Water authority lowers amount asked from lake
Posted on Tuesday, June 16, 2009
The Ozark Mountain Regional Public Water Authority will ask to pull less water from Bull Shoals Lake to serve 22 water systems in rural Northwest Arkansas.
Tim Mays, the authority's project engineer, said Monday that the Ozark Mountain group promised the Army Corps of Engineers that it will reduce its water storage request from 12 million gallons a day to 4 million-6 million gallons per day.
"If we get 4 million gallons, the amount we're asking for is about the thickness of a sheet of paper spread across the whole lake," said Mays, who works for Engineering Services Inc. in Springdale.
The Corps of Engineers has scheduled two public workshops regarding the Ozark Mountain Regional Public Water Authority's plan to pull drinking water from Bull Shoals Lake and send it to areas of Boone, Newton, Searcy and Marion counties.
Those meetings are June 30 at the James A. Gaston Visitor Center at the Bull Shoals-White River State Park near Bull Shoals and July 1 at the Diamond City Community Center, 232 Grand Ave. Both meetings start at 6 p.m.
Corps spokesman P.J. Spaul said those meetings will help "dispel rumors" about how much water the Ozark Mountain group is seeking.
In an interview, Spaul said there are no rumors about how much water the group wants yet, but the Corps doesn't intend to wait for them to start.
During the 1990s, rumors "ran wild" after the Community Water System serving 65,000 people in four counties near Greers Ferry Lake sought additional water from the lake.
"When we talk about dispelling rumors, that's why," Spaul said. "There were fears that it was going to drain the lake. They were flying, but you aren't talking about drastic changes in lake levels. It's relatively small."
The Ozark Mountain authority has received about $7 million in federal and state grants to support its $65 million project that would deliver drinking water to 22 water systems with homes and businesses in areas around the Buffalo National River and north to Bull Shoals, Mays said.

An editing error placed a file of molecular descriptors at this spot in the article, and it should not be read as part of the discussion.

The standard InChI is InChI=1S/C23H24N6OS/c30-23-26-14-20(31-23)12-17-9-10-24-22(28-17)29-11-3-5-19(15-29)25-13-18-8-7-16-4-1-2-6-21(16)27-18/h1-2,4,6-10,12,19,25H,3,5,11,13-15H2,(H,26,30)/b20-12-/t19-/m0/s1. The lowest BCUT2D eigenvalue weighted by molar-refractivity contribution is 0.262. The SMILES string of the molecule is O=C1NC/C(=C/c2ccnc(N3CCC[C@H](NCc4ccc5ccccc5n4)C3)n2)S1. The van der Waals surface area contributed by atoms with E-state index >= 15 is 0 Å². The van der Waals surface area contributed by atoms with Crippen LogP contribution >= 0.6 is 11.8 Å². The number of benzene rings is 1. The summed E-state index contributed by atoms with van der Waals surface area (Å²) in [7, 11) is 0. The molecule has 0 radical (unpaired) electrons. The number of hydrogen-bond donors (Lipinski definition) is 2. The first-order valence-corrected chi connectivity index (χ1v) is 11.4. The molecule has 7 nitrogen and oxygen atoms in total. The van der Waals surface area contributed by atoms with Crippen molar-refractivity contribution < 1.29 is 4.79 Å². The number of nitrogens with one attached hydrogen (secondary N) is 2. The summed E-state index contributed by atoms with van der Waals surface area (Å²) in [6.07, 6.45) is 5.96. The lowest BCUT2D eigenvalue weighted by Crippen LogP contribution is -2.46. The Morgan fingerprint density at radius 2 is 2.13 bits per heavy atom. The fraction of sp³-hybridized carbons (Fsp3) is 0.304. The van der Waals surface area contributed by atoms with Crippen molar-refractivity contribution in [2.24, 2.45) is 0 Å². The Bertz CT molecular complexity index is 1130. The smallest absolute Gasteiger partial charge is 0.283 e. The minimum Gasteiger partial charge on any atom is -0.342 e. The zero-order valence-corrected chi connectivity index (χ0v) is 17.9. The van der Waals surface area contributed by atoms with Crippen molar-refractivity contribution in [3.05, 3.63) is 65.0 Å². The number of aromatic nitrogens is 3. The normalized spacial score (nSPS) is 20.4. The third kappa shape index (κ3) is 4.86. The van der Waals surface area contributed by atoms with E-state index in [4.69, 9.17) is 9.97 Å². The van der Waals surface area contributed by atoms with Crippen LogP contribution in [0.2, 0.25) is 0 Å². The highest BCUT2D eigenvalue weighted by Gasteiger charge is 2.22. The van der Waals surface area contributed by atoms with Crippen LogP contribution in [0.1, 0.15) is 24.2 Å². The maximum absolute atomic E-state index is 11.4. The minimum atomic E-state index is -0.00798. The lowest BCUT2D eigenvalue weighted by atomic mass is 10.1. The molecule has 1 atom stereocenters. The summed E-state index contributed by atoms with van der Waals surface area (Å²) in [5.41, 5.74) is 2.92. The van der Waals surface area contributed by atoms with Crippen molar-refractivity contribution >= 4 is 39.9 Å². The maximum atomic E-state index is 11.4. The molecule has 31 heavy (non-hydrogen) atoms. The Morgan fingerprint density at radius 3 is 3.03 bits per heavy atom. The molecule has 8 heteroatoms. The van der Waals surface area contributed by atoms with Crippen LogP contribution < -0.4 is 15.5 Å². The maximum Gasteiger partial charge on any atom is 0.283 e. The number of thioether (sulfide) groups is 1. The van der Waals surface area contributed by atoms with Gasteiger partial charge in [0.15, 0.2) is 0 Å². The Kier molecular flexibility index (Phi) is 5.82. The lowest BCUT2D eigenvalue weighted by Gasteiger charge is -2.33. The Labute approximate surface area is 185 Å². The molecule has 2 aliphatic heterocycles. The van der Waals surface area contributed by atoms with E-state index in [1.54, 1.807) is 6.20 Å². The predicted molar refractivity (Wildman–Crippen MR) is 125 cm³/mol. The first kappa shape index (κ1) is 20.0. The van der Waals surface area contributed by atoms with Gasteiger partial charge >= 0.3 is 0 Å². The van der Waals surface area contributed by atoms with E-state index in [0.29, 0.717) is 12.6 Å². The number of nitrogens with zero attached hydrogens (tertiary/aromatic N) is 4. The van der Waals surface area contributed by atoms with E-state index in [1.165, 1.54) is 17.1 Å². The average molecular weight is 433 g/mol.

Those 22 systems serve about 22,000 people in the four counties and want $32 million to build a water treatment plant and water intake structure west of Diamond City. There would also be 115 miles of water transmission lines to deliver water to the 22 associations.
The $7 million raised so far isn't enough to start the project and the goal is to seek about $40 million in federal stimulus money later this year, Mays said.
There is federal funding for a $4.5 million part of the project that's considered the "criticalneeds phase," focused on bringing drinking water to the three authority members that deal with high amounts of radium in their groundwater wells.
There's too much radium in the groundwater pulled from water wells by Mount Sherman Waterworks in Newton County, and by the SDM and South Mountain water associations in Searcy County, said Lance Jones, an engineer supervisor for the Arkansas Department of Health. Two of those systems would hook up to Marshall city water; Mount Sherman would connect to Jasper's supply, Mays said.
Leaders of rural water systems in the four counties have been encouraged by the state Health Department for years to rely less on groundwater wells and to seek out surface water supplies. For instance, water systems in Newton County met in 2004 to talk about ways to bring drinking water from Beaver Lake and about the possibility of building a 104-acre lake on the Illinois Bayou in northern Pope County.
They decided the best option would be attaching water pipes to highway bridges that go over the Buffalo National River and to extend those lines from Bull Shoals Lake, the state's biggest lake.